I wish I was making this stuff up, I really was.
Sometimes, mom or dad would ask me to put on a kids’ CD for them to listen to, to keep them occupied. That I was happy to do. As long as they didn’t play with the remotes, or God forbid, put them in their mouths.
Annoying Thing #9: High maintenance listeners.
Sometimes you had to help people skip tracks. You could even show them on the remote where the button is, and they’d still need help. “Which disc am I listening to now?” Well, it says disc 2 on the display, and I put the cases down here in order, so that would be Garth Brooks. “Well it doesn’t sound like him!” And that’s because you picked his Chris Gaines album.
Annoying Thing #10: No limits.
You could come to the counter with 25 discs, and I had no choice but to let you listen to them all if you wanted to. And you could take as much time doing so as you liked. Some gentlemen (often fans of jazz or electronica or both, but always men) spent an entire morning glued to a listening station. They only moved to go and look for more discs to listen to.
I won’t lie to you, listening station service was hard work when you have a guy like that in the store while you’re busy. It takes time to retrieve all those CDs from behind the counter. It takes time to file them back when you’re done. And then I still have to re-file the cases out for display. For you it’s one easy step — just pick the discs you want to listen to. For me, it’s three steps. Get the CD from its specific location, put the CD back when you’re done, and re-file the case.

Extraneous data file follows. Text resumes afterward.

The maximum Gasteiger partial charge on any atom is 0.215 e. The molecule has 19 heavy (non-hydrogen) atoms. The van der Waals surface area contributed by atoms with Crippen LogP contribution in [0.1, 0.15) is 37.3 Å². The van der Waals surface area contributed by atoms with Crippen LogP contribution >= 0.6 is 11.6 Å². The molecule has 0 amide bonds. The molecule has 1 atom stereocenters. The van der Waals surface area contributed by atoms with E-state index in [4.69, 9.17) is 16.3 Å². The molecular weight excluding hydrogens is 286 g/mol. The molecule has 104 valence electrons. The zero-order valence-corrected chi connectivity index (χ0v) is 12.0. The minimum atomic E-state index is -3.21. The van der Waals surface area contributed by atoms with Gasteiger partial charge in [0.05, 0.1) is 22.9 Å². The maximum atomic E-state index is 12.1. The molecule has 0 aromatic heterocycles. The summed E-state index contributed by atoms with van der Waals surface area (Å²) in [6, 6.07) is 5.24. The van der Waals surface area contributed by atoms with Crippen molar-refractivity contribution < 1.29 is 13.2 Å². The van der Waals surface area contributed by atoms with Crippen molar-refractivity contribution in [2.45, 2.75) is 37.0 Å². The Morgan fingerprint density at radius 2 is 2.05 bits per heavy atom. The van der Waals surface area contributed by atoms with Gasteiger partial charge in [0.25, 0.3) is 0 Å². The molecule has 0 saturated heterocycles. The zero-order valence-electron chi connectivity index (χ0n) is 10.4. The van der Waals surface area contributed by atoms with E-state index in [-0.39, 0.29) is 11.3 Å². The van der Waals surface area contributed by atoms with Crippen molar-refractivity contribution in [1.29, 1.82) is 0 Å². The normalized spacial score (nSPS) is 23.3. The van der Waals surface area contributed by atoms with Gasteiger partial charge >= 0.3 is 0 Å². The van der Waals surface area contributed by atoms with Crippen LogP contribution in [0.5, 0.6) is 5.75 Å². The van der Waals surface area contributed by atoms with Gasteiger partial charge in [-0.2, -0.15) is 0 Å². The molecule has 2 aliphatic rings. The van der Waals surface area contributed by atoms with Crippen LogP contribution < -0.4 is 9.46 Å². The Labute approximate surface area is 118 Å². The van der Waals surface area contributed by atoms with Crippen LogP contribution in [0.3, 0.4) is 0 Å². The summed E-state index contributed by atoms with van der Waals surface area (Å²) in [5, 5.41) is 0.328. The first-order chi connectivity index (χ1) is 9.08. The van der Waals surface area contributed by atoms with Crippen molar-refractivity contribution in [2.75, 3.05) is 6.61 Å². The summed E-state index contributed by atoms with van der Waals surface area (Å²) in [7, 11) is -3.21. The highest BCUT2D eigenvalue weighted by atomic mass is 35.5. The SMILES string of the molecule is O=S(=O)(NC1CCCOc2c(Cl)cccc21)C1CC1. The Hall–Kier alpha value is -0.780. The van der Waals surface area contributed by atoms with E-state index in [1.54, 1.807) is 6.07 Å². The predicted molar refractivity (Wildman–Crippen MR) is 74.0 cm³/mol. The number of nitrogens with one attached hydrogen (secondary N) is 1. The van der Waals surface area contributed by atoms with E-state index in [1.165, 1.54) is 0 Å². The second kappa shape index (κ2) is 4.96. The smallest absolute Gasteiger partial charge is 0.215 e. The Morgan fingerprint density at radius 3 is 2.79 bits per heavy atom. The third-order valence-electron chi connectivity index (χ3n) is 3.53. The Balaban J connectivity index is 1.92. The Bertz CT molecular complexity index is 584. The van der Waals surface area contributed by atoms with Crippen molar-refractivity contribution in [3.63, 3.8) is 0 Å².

Some customers thought they were being helpful by re-filing the cases for me. All that did was create more difficulty, because now I had to look each one up in the computer to see where the CD itself is supposed to go. And that wasn’t always easy. You know, sometimes there are CDs out there with nothing to identify the artist or title. At all. And after serving the guy 25 discs, you’re not gonna remember what it was.
There are other miscellaneous things that used to bug me. People who would treat you like a servant. Working as a listening station jockey for an afternoon was a pretty thankless job. Of course there are exceptions. The exceptions aren’t the memories that stick in your head for 25 years!